Glycoproteins and non-glycoproteins possessing unfolded/misfolded parts in their luminal regions are cleared from the endoplasmic reticulum (ER) by ER-associated degradation (ERAD)-L with distinct mechanisms. Two-step mannose trimming from Man9GlcNAc2 is crucial in the ERAD-L of glycoproteins. We recently showed that this process is initiated by EDEM2 and completed by EDEM3/EDEM1. Here, we constructed chicken and human cells simultaneously deficient in EDEM1/2/3 and analyzed the fates of four ERAD-L substrates containing three potential N-glycosylation sites. We found that native but unstable or somewhat unfolded glycoproteins, such as ATF6α, ATF6α(C), CD3-δ-ΔTM, and EMC1, were stabilized in EDEM1/2/3 triple knockout cells. In marked contrast, degradation of severely misfolded glycoproteins, such as null Hong Kong (NHK) and deletion or insertion mutants of ATF6α(C), CD3-δ-ΔTM, and EMC1, was delayed only at early chase periods, but they were eventually degraded as in wild-type cells. Thus, higher eukaryotes are able to extract severely misfolded glycoproteins from glycoprotein ERAD and target them to the non-glycoprotein ERAD pathway to maintain the homeostasis of the ER.
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http://dx.doi.org/10.1083/jcb.201504109DOI Listing
http://www.ncbi.nlm.nih.gov/pmc/articles/PMC4657166PMC
November 2015

EDEM2 initiates mammalian glycoprotein ERAD by catalyzing the first mannose trimming step.

J Cell Biol 2014 Aug;206(3):347-56

Department of Biophysics, Graduate School of Science, and Department of Radiation Genetics, Graduate School of Medicine, Kyoto University, Kyoto 606-8502, Japan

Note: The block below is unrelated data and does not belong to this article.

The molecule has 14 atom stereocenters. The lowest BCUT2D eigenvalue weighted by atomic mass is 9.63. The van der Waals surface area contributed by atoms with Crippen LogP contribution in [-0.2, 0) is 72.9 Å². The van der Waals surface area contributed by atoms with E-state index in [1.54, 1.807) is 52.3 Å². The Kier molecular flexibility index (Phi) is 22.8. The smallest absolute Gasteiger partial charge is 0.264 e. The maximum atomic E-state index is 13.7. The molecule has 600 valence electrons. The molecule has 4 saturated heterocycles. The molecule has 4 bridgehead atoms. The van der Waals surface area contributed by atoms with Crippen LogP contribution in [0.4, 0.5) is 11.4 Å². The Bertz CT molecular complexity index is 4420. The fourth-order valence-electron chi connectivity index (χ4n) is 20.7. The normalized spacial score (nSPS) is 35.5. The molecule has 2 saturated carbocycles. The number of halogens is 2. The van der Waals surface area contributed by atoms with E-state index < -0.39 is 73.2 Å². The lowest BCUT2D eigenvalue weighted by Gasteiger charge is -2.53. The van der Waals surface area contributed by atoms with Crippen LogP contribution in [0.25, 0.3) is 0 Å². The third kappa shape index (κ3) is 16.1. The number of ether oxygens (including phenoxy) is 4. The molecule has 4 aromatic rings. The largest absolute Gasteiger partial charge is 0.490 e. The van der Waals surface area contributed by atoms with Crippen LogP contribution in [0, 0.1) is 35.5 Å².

Glycoproteins misfolded in the endoplasmic reticulum (ER) are subjected to ER-associated glycoprotein degradation (gpERAD) in which Htm1-mediated mannose trimming from the oligosaccharide Man8GlcNAc2 to Man7GlcNAc2 is the rate-limiting step in yeast. In contrast, the roles of the three Htm1 homologues (EDEM1/2/3) in mammalian gpERAD have remained elusive, with a key controversy being whether EDEMs function as mannosidases or as lectins. We therefore conducted transcription activator-like effector nuclease-mediated gene knockout analysis in human cell line and found that all endogenous EDEMs possess mannosidase activity. Mannose trimming from Man8GlcNAc2 to Man7GlcNAc2 is performed mainly by EDEM3 and to a lesser extent by EDEM1. Most surprisingly, the upstream mannose trimming from Man9GlcNAc2 to Man8GlcNAc2 is conducted mainly by EDEM2, which was previously considered to lack enzymatic activity. Based on the presence of two rate-limiting steps in mammalian gpERAD, we propose that mammalian cells double check gpERAD substrates before destruction by evolving EDEM2, a novel-type Htm1 homologue that catalyzes the first mannose trimming step from Man9GlcNAc2.